JOHN GERMAINE, a play-by-play announcer
HAMISH MacFLAGON, a color analyst and former world champion
PETER CHERSKY, a Russian championship contender
EMILIANA, a Brazilian championship contender
various officials and audience members
JOHN: This is it, the match we’ve waited for all year! Welcome, everybody, to beautiful Dubai and the WFTTT World Tic-Tac-Toe Championships. Glad you could join us. I’m John Germaine, and with me as always is legend of the three-by-three Hamish MacFlagon.
HAMISH: Noughts and crosses, Johnnie! Noughts and crosses do not get any better!
JOHN: Hoo boy! It does not. It’s all come down to this, Hamish. Two contrasting styles going for the trophy today, Russian ice versus Brazilian fire.
HAMISH: Aye, we got a belter of a match ahead. A real belter. They go about the hashtag in their own way, but both can put three squares together.
JOHN: Russian Pyeter Chersky was co-champ last year, earning a share of the title. He’s back after a marathon match yesterday, literally wearing down his opponent over eleven hours of high-tension draws. Will he have any gas left in the tank?
HAMISH: Chersky’s conditioning regimen is second to none. He’s match fit all right.
JOHN: You like his game.
HAMISH: He’s a clinician, Johnnie.
JOHN: Facing him down is the flamboyant Emiliana, marking her first championship appearance. The Brazilian is known for her flashy attire, flashy bling but most of all for her flashy game, some of the best misdirection and slot fakes seen in a long time. How will all that flair and unpredictability affect the Russian?
HAMISH: She’s got more than bum and parsley, this one. Even so, she’ll not get in Chersky’s head. Any mistake, the Russian will pounce.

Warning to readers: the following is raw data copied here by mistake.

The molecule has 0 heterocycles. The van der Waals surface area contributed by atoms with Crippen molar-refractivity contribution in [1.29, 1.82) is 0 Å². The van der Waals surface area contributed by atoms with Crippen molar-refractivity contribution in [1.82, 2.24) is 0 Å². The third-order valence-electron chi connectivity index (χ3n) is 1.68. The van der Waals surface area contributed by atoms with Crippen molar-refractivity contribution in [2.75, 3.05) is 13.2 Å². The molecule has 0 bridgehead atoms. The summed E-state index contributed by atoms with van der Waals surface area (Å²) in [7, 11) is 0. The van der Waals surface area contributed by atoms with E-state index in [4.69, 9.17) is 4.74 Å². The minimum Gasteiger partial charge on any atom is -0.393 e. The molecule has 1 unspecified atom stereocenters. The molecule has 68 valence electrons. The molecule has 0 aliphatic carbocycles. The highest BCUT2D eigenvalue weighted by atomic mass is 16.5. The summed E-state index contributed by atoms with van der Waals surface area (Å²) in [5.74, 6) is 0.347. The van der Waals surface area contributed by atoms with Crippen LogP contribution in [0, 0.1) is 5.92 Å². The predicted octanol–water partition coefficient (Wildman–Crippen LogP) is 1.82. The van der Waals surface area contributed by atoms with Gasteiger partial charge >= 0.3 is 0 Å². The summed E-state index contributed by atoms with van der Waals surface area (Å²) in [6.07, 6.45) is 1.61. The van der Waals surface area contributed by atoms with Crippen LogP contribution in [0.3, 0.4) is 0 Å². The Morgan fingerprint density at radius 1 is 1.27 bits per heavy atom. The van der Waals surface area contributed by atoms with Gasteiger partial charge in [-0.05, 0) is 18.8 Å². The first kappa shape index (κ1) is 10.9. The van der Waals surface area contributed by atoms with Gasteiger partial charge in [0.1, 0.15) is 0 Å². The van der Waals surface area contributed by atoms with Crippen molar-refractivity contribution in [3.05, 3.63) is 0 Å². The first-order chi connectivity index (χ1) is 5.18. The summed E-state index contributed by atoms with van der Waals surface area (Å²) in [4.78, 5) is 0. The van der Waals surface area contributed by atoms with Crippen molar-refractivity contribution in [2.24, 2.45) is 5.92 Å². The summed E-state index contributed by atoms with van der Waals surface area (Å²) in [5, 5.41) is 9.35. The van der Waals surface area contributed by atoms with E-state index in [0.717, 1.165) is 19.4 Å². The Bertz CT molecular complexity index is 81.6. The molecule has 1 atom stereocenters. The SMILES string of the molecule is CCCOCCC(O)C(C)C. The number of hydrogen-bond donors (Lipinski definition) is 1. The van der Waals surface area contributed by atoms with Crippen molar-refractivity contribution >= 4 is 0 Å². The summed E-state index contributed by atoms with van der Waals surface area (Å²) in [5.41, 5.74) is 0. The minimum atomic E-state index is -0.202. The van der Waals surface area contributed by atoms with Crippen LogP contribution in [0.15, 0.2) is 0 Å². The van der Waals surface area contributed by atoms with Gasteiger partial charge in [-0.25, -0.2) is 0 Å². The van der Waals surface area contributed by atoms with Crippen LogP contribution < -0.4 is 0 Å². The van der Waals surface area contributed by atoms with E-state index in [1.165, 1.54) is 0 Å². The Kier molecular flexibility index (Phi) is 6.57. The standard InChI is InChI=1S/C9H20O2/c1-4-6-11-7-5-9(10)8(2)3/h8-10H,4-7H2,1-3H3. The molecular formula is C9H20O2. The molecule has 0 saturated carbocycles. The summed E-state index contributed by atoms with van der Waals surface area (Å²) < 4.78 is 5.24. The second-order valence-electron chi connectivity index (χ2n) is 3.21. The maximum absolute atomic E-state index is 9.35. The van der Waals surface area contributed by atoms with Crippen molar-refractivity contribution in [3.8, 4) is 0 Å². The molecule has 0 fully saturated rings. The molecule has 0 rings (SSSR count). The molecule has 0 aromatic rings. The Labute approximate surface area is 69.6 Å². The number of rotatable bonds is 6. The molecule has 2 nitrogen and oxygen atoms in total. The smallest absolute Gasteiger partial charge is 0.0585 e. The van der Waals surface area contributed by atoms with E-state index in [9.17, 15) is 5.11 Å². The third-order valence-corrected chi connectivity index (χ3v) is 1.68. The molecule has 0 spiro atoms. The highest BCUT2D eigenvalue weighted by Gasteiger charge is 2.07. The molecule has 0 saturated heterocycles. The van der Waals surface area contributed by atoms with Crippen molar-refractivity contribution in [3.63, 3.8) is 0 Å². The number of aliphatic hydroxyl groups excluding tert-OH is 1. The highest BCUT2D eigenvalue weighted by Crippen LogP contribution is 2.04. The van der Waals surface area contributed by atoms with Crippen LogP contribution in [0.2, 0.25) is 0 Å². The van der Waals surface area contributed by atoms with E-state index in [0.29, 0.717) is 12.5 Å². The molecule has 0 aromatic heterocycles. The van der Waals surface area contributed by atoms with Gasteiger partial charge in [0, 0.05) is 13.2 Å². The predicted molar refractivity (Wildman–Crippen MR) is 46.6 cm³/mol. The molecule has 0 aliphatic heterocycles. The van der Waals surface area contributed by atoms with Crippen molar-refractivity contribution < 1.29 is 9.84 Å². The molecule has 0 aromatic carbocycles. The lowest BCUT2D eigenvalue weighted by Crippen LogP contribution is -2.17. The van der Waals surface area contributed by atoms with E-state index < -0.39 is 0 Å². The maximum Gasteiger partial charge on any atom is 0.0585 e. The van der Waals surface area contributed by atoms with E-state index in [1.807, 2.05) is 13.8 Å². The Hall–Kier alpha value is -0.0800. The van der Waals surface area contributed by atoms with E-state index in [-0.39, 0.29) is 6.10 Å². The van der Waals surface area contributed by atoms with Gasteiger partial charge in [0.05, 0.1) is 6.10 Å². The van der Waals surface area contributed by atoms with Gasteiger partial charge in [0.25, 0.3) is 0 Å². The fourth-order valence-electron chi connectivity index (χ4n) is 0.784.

JOHN: First to connect three Xs or Os in any direction wins the coveted Terni Lapilli Trophy. In case of a draw–a 36th consecutive draw–the players flip X-for-O and go again until we have a winner or the judges deem one or both unable to continue. Hamish, you have a whole case of Lapillis.
HAMISH: Four draws and the one outright. I tell you, I wish I had hundreds. If you’re X, you’re going for the jugular. If you’re O, it’s all about the block. Sounds simple, but simple does not mean easy, I can tell you.
JOHN: The players have taken the stage and are ready for the coin toss. We’re just about underway.
JOHN: The Brazilian has the honors and calls tails…and tails it is! Wow, a big break to start, the aggressive Emiliana opening with control of the hashtag. Hamish, isn’t this where inexperienced players often lose the match?
HAMISH: It really is. The open is the toughest move in the game, Johnnie. It sets your tempo. There are eight ways to win, and starting in the center denies four of them from your opponent straight away. You’re in command, well-defended and able to pivot in any direction.
JOHN: A lot of players these days go for the corner.
HAMISH: Aye, the corner is a cheeky place to start, but you’d best have a plan. Your attack is limited to only three directions, and you’re exposed to the counter.
JOHN: How about the middle edges? It’s rarely seen at this level, but is that the sort of unpredictability we can expect out of Emiliana?
HAMISH: So risky, Johnnie. Starting at the edge cedes the initiative to your opponent. But the one thing Emiliana does not want to do right here is play an O.
JOHN: That’s how you won in ’77.